Locomotor Activity

Physical movement or motor activity significantly declines with advancing age in humans (Bennett, 1998). Changes in physical activity become more severe in neurodegen-erative disorders and can take several forms including ceaseless walking, trailing and checking, and wandering (Folstein and Bylsma, 1999). We have observed similar changes in locomotor activity in the dog, which vary with cognitive impairment (Siwak et al., 2001, 2003). Locomotor activity in the dog is assessed with three different tests: the open field test (Siwak et al., 2001, 2002; Head et al., 1997), the home cage test (Siwak et al., 2002); and the Actiwatch® activity monitoring system (Siwak et al., 2003). The general finding is that locomotor activity decreases with age in the dog (Figure 35.5), but is dependent upon several factors including test situation, cognitive status, and previous experiences.

First, the environmental testing situation influences motor activity in dogs. In a novel environment, such as the open field arena, young and old dogs are aroused and responsive to the change in surroundings. Measures of locomotor activity are affected such that age-related decreases in activity are not observed. As the open field becomes familiar, locomotion declines in both young and aged dogs (Siwak et al., 2001, 2002). Familiar home cage environments may reflect more spontaneous activity, and age-related decreases in motor activity are more easily observed (Siwak et al., 2002).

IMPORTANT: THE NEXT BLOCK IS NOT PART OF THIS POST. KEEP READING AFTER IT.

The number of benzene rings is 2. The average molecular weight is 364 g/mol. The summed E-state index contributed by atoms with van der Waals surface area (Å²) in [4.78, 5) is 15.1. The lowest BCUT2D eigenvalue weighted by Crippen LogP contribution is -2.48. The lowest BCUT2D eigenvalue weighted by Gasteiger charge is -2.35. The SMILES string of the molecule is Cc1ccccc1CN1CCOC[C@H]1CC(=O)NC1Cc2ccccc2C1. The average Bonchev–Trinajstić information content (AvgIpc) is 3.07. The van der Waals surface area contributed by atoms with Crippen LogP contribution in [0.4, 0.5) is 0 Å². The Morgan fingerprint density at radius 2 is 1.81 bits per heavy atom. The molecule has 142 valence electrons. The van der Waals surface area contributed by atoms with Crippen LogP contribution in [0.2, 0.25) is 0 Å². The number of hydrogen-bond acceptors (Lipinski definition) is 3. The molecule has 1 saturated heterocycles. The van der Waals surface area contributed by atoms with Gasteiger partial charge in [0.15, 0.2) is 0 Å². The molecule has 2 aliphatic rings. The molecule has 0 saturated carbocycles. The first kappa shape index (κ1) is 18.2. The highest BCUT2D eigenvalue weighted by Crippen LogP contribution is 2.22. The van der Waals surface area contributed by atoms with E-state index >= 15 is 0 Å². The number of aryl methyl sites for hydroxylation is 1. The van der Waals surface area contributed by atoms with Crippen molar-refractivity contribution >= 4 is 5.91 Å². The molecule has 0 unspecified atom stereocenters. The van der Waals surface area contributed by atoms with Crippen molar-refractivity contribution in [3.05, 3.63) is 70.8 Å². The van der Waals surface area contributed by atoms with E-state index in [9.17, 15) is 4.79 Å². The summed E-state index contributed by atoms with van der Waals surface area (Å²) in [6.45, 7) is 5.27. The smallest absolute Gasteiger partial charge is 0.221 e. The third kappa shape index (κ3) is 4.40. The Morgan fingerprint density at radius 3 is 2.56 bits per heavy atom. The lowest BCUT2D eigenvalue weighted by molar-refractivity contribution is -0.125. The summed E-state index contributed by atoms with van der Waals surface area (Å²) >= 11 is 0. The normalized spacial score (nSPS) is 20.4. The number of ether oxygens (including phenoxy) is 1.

Second, motor activity is related to cognitive impairment. When aged dogs are divided into cognitively impaired and unimpaired subgroups, robust differences in locomotor activity are observed (Siwak et al., 2001; Head et al., 1997). Aged dogs that are severely impaired on tests of cognitive function tend to be hyperactive compared to unimpaired aged dogs. This is consistent with studies in humans showing a relationship between hyperactivity and several disorders including dementia, autism, and attention deficit disorder (Folstein and Blysma, 1999; Castellanos et al., 2001). These increased levels of activity in impaired dogs may be a manifestation of neurodegenerative changes that contribute to cognitive impairment.

Third, previous rearing history or possible genetic factors may affect locomotion. Dogs born and raised in a laboratory are hyperactive compared to dogs reared outside of the laboratory (Fox, 1971; Siwak et al., 2003). Thus, environmental enrichment during the lifespan of the dog may interact with genetic factors and contribute to the severity of locomotor decline and cognitive dysfunction in aging (Siwak et al., 2001; Head et al., 1997).

Blood Pressure Health

Blood Pressure Health

Your heart pumps blood throughout your body using a network of tubing called arteries and capillaries which return the blood back to your heart via your veins. Blood pressure is the force of the blood pushing against the walls of your arteries as your heart beats.Learn more...

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